10th Latin GRAMMYs Light Up Las Vegas

November 05, 2009 -- 8:21 pm PST

Calle 13 cash in with five Latin GRAMMYs at milestone telecast

GRAMMY.com

(For a complete list of 10th Annual Latin GRAMMY winners, click here.) For a media gallery containing photos from the arrivals, telecast and more, click here.)

Puerto Rican duo Calle 13 were the big winners at the 10th Annual Latin GRAMMY Awards, celebrated Thursday evening at the Mandalay Bay Events Center in Las Vegas. Hosted by actress/singer Lucero and actor/comedian Eugenio Derbez, the ceremony was an extravaganza reminiscent of a Las Vegas-style show, including not only music and dance but also star presenters, grandiose production, special effects, and acrobats and gymnasts courtesy of "Le Rêve" and the Cirque de Soleil show "Mystère." 

Calle 13’s René Pérez (aka Residente) and Eduardo Cabra (aka Visitante) swept their five Latin GRAMMY nominations, taking home Record and Album Of The Year, Best Urban Music Album, Best Alternative Song, and Best Short Form Music Video.

Other big winners included alternative rockers Café Tacvba, veteran rock group Jaguares and singer/songwriter Caetano Veloso, who won two statues each. Also picking up Latin GRAMMYs were Mexican singer Alexander Acha, son of pop star Emmanuel, who won the coveted Best New Artist award; singer/percussionist Luis Enrique, whose comeback was rewarded with two awards including Best Salsa Album; pop rocker Fito Paez; singer Laura Pausini; former Menudo member Draco Rosa; and up-and-coming Mexican trio Reik.

There were several highlights during the milestone 10th anniversary telecast including veteran Cuban singer Omara Portuondo, winner in the Best Contemporary Tropical Album category for Gracias, becoming the first Cuban artist living in Cuba to receive an award onstage. Argentine folk singer Mercedes Sosa, known as the Voice of Latin America not only for her artistry but her championing of social causes, passed away Oct. 4 before she was able to enjoy the fruits of her latest album, Cantora 1. The recording won two Latin GRAMMYs including Best Folk Album, and Sosa was remembered throughout the show, including a touching video segment introduced by Panamanian singer Rubén Blades.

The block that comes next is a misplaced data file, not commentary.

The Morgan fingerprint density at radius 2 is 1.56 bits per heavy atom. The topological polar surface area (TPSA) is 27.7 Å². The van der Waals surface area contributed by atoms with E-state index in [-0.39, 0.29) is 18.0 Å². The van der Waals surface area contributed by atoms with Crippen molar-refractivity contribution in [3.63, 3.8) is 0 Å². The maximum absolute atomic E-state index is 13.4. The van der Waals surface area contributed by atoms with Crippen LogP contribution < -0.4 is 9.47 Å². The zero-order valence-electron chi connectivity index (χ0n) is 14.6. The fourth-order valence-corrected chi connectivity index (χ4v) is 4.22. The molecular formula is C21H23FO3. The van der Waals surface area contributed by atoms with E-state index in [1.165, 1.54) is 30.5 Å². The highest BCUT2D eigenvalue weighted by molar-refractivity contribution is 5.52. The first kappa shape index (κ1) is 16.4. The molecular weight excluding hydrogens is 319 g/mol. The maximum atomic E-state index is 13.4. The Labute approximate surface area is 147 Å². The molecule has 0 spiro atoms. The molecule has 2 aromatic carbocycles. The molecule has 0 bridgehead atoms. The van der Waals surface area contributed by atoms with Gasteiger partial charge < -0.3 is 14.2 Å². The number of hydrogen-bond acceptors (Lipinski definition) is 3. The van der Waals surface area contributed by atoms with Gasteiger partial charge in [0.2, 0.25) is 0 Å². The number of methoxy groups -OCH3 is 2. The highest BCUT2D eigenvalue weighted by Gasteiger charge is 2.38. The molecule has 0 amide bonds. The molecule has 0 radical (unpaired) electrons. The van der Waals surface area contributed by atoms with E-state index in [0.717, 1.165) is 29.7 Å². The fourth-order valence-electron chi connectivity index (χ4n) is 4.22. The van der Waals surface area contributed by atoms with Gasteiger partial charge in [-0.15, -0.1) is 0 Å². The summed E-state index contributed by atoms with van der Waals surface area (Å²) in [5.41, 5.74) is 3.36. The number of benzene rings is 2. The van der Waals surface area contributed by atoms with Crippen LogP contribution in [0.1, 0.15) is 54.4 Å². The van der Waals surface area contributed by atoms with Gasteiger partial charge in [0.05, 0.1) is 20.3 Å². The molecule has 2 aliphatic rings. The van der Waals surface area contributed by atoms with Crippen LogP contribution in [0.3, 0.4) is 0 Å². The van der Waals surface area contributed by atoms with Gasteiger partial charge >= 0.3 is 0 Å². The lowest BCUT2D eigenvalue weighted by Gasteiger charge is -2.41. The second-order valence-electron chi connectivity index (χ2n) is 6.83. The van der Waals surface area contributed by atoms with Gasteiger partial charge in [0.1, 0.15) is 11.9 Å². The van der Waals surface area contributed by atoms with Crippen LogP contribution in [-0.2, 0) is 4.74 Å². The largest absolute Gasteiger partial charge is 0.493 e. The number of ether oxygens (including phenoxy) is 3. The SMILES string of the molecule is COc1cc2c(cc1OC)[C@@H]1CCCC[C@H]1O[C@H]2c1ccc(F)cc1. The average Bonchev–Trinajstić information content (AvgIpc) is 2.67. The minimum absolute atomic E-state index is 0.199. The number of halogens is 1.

Calle 13's Pérez, known for his tough and irreverent attitude, made perhaps the evening's most touching gesture in calling onstage Sosa's producer/musical director Popi Spatocco to hand him the Album Of The Year statuette. Pérez participated in Cantora 1, which had also been nominated in the Album Of The Year category, but lost to Calle 13's Los De Atrás Vienen Conmigo.

The 10th Latin GRAMMY Awards will also be remembered for a distinct Mexican flavor, punctuated by the participation of Mexican superstar Juan Gabriel. Earlier in the evening, Latin GRAMMY-winning singer Enrique Iglesias presented Juan Gabriel with the 2009 Latin Recording Academy Person of the Year award, introducing him as a "true superstar in a time of very few superstars." Juan Gabriel seemed genuinely moved and dedicated the award "to Mexico, of Mexico and for Mexico" and "to all those artists who are now starting their careers, struggling [and] looking for an opportunity. I wish them to do much better than I did."

Upon his return to the stage later, Juan Gabriel proved his superstar status in turning his special medley into an emotional, powerful half-hour fiesta that put the entire arena into a singing and dancing frenzy.
 
Other notable performances included a duet by Spanish pop singer Alejandro Sanz and GRAMMY-winning R&B songstress Alicia Keys on "Looking For Paradise"; Latin GRAMMY winners Wisin Y Yandel, who picked up Best Urban Song honors; Mexico-based Spanish duo La Quinta Estación; and a dance-inspired combo by veteran salsa masters Gilberto Santa Rosa, who won for Best Traditional Tropical Album, and Oscar D'Leon.

But the evening belonged to Calle 13, who reunited with Blades for a live performance of "La Perla," a song painting a portrait of growing up in the tough neighborhood of the same name in Puerto Rico. The elaborate staging included a set of Japanese taiko drums played by members of Cirque du Soleil's "Mystère" and a group of children, representing a befitting cultural and generational celebration of Latin American unity.